EchoStar Communications Corp. rushed to a federal appeals court Friday in a successful bid to avoid shutting down more than 3 million digital video recorders used by customers of its Dish satellite-TV service.
But the victory could be only temporary. EchoStar is fighting an uphill battle against TiVo Inc., which convinced a jury in April that EchoStar infringed on its patented TV-viewing technology in making set-top boxes for Dish customers.
Late Thursday, the federal district court judge who presided over the trial also sided with TiVo. He issued an injunction ordering EchoStar to stop selling the recorders and to turn off machines already in customers' homes within 30 days.
Judge David Folsom also ordered EchoStar to pay TiVo $89.6 million in damages — more than the $74 million the jury awarded.
The ruling helped push TiVo shares up more than 8 percent Friday. Investors kept bidding the shares higher even after a federal appeals court in Washington temporarily blocked the order to disable EchoStar's video recorders.
The appeals court said that it wasn't ruling on the merits of the case, only that it wanted more time to study whether the injunction should be delayed until appeals can be heard.
Meanwhile, EchoStar finds itself under attack in a Florida court on a separate issue that could also force it to curtail services to Dish customers.
EchoStar asked the Florida judge to delay until Sept. 11 an order that Dish stop selling signals of distant network stations — for example, a customer in Dallas who wants to receive broadcasts from ABC, CBS, NBC or Fox affiliates in New York or Los Angeles. The judge denied the request.
A EchoStar spokeswoman, Kathie Gonzalez, said the company had appealed to the U.S. Supreme Court and was negotiating with broadcasters who had sued EchoStar to prevent customers from losing their distant programming.
Both cases hold the potential to cost Dish customers, but the TiVo affair is easily the more serious, said analyst Matthew Harrigan of Janco Partners Inc.
"There is absolutely no way they can turn off those (recording) boxes without getting blind-sided. They would lose a lot of customers," Harrigan said. "People who use those boxes really like them. They would be furious."
That was the argument EchoStar lawyers made in asking the appeals court in Washington to block Judge Folsom's injunction. Forcing Dish to disable those boxes would force customers to give up a treasured service or find new video-recording service from another provider, the lawyers said.
EchoStar said it continued to believe it didn't infringe TiVo's patent for "time-warp" technology — the ability to record a live television program while playing another. But EchoStar also said it was working on modifications to its recorders to avoid future claims of patent infringement.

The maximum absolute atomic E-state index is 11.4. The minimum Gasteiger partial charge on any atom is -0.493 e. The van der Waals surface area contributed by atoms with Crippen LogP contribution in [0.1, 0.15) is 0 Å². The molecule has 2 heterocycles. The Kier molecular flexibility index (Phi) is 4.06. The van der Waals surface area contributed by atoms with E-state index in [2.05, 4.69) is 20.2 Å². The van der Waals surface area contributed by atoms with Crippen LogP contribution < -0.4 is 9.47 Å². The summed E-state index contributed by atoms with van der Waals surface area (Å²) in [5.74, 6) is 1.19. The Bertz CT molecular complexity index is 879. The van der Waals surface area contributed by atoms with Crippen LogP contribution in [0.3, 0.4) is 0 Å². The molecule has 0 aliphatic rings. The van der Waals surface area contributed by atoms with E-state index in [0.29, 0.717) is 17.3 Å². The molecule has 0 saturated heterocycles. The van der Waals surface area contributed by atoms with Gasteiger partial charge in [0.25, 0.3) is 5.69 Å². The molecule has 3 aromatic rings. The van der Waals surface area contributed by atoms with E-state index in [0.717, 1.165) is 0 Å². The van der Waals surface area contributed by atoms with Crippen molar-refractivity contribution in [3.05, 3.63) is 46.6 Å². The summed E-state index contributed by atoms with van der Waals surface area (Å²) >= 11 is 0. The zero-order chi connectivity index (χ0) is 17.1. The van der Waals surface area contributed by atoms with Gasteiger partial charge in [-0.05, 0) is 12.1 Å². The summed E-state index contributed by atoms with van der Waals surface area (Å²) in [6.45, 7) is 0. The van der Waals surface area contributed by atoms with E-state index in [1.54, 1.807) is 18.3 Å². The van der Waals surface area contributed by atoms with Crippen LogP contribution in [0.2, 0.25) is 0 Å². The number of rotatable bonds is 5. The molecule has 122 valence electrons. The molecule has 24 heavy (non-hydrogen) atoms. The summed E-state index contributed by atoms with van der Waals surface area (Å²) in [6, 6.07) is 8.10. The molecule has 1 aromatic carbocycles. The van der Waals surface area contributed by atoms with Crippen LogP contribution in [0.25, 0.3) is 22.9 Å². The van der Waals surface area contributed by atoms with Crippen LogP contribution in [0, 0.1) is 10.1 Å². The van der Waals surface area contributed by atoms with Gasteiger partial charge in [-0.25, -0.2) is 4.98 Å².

Gonzalez, the spokeswoman for Englewood, Colo.-based EchoStar, said more than 3 million of Dish's 12.5 million subscribers use an EchoStar recorder that would have been affected by Folsom's ruling. Dish is the nation's second-largest satellite-TV provider, behind DirecTV.
If the Texas judge's $89.6 million award stands up on appeal, it would represent about half a year's revenue for TiVo, which hasn't earned a profit since its founding in 1997. The potential boon could be seen Friday in Alviso, Calif., company's stock price.
TiVo shares rose 53 cents, or 8.2 percent, to close the day at $7.02 on the Nasdaq Stock Market. EchoStar shares dropped 30 cents, or just under 1 percent, to $32.45.
TiVo hopes that a victory against EchoStar will convince other cable and satellite-TV providers that sell digital video recorders, or DVRs, other than TiVo's to agree to pay royalties and licensing fees to the company whose name is synonymous with recording TV on a hard drive.
TiVo has a licensing agreement with the nation's largest satellite-TV provider, DirecTV, which has 3 million TiVo users. A deal with Comcast Corp., which has more than 23 million cable-TV subscribers, is set to begin in the fourth quarter. TiVo is still chasing deals with the other leading cable providers.
"The company on its own is running OK," said Daniel Ernst, an analyst for Soleil Securities. "Prevailing against EchoStar isn't necessary for their success and growth, but certainly it would be a nice catalyst."
The appeals court gave TiVo until next Wednesday to respond to Friday's move blocking the injunction against EchoStar.
The case is far from over. Even TiVo could appeal.
The Texas judge could have tripled the jury's $74 million award because jurors found that EchoStar willfully infringed TiVo's patent. TiVo is considering seeking a larger award on appeal, said spokesman Elliot Sloane.